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Banka: Are you zapping?
In the world of computers and computer programming someone has developed software that will remove sales from your point of sale software. The industry term is zapping sales and the technical term is electronic suppression of sales.
What does the software do? It deletes or modifies sales transactions from a point of sale (POS) system without maintaining a record of those changes (no audit trail).
In the early days of POS systems, as they were developed, there basically was no audit trail and you could make changes at will and there would be no record of them. Over the years, some people have determined that they could adjust their sales and pocket the funds from those unrecorded sales and also reduce their taxes at the same time. The downside is that if you try to sell your business, you may not get top dollar because you have not been recording all your revenue.
Many new programs that are industry specific programs are also put into the market without proper controls or audit trail increasing the risk of an audit and also a risk for the accountant the prepares the tax return based on the results of the software. Going forward, many systems are installing or have installed audit trails with the ability to track transactions and changes to transactions in the computer system. A proper audit trail will allow someone to follow an entry from its origination, being the first data entered into the system, through the system and out into a final report produced by the system as well as any changes made to that original data. The more sophisticated programs will allow the user to turn on or off this function as needed so that it doesn’t clutter up reports that you need to run your business.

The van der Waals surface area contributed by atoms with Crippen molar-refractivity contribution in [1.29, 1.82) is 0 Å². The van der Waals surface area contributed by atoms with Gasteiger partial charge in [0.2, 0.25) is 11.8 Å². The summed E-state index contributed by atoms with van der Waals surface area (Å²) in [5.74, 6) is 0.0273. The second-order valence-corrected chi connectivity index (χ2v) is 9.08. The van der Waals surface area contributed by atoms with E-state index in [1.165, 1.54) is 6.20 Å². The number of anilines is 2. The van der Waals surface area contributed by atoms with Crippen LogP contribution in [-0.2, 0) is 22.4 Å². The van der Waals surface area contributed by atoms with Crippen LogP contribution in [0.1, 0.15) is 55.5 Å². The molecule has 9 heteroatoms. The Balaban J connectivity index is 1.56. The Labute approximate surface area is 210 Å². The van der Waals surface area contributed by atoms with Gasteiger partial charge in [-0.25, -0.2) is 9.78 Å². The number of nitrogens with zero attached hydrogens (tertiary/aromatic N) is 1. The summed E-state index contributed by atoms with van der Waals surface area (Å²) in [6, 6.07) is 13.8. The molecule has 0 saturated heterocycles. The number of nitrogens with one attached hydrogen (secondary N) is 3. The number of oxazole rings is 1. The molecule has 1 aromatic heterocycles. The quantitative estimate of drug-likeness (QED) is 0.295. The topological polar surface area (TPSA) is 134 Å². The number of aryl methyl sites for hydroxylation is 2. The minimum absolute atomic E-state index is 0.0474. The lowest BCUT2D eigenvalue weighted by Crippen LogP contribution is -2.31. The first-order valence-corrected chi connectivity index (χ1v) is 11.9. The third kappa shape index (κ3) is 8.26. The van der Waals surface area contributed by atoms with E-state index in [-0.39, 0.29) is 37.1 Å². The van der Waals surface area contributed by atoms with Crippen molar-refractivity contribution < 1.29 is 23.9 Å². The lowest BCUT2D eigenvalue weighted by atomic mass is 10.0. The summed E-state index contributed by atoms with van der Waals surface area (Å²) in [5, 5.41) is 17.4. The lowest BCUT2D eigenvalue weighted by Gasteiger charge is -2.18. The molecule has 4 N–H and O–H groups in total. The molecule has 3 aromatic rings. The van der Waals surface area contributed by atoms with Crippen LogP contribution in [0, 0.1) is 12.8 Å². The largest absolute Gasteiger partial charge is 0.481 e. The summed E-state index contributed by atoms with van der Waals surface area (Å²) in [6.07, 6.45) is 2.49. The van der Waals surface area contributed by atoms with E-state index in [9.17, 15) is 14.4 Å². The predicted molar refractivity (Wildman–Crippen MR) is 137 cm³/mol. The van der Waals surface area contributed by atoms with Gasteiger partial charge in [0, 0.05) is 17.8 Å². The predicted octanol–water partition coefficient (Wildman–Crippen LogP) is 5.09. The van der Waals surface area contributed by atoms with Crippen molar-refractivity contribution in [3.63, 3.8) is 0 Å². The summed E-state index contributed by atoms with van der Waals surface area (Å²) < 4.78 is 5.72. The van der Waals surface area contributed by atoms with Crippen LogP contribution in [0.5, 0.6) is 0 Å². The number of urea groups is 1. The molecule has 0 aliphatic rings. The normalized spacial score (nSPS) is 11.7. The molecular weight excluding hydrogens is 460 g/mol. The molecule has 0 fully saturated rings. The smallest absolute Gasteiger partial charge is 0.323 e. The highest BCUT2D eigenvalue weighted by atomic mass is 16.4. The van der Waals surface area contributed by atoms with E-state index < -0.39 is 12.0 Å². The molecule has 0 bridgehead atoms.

On December 12, 2013, the CRA gave proposed legislation Royal Assent to control and penalize the use of this suppression of sales software and combat the tax evasion as a result of the underreporting of revenues through the use of electronic suppression of sales. The legislation came into effect January 1, 2014.
Some warnings: If you are in the market for POS software, make sure that it complies with the new legislation and has an audit trail before you purchase the software. If you are purchasing a business that uses point of sale software, make sure that you review both the financial statements for the last five years as well as the tax returns and that the software is compliant with the legislation. If you are using POS software currently, contact the software provider and make sure that the version you are using complies with the new legislation. Your accountant may ask for this verification before preparing your year end financial statements and tax return and to determine the risk of the accounting engagement.
What are the penalties? The ones that will hit your bank account for the use, possession or acquisition of the software is $5,000 for the first infraction and $50,000 for any subsequent infractions. If you manufacture, develop, sell, the software it is $10,000 for the first infraction and $100,000 on any subsequent infractions. Once you are on the radar for any sort of tax infraction, it has been the practice of CRA to monitor your operations for at least another three years after the initial infraction.
The criminal charges will be a fine of not less than $10,000 and not more than $500,000 or imprisonment of not more than two years or both the fine and imprisonment on a summary conviction. On a conviction by indictment, a fine of not less than $50,000 and not more than $1,000,000 or imprisonment for a term of not more than five years or both the fine and imprisonment. The difference between a summary conviction and an indictment can be explained by being caught by association being a lesser crime which would be a summary conviction versus being caught by an active investigation into your operations resulting in an indictment.
If you are using this software, delete it from your system and destroy the software immediately. If you have used this software to file past tax returns, you can get some relief by using the provisions of voluntary disclosure. The disclosure can be made via a letter or by way of filling out form RC199 and any associated schedules and sending them to the tax centre as stated on your notice of assessment.
All tax payers being individuals or businesses are required to keep their paper and electronic documents for 6 years plus the current year in case of a CRA audit.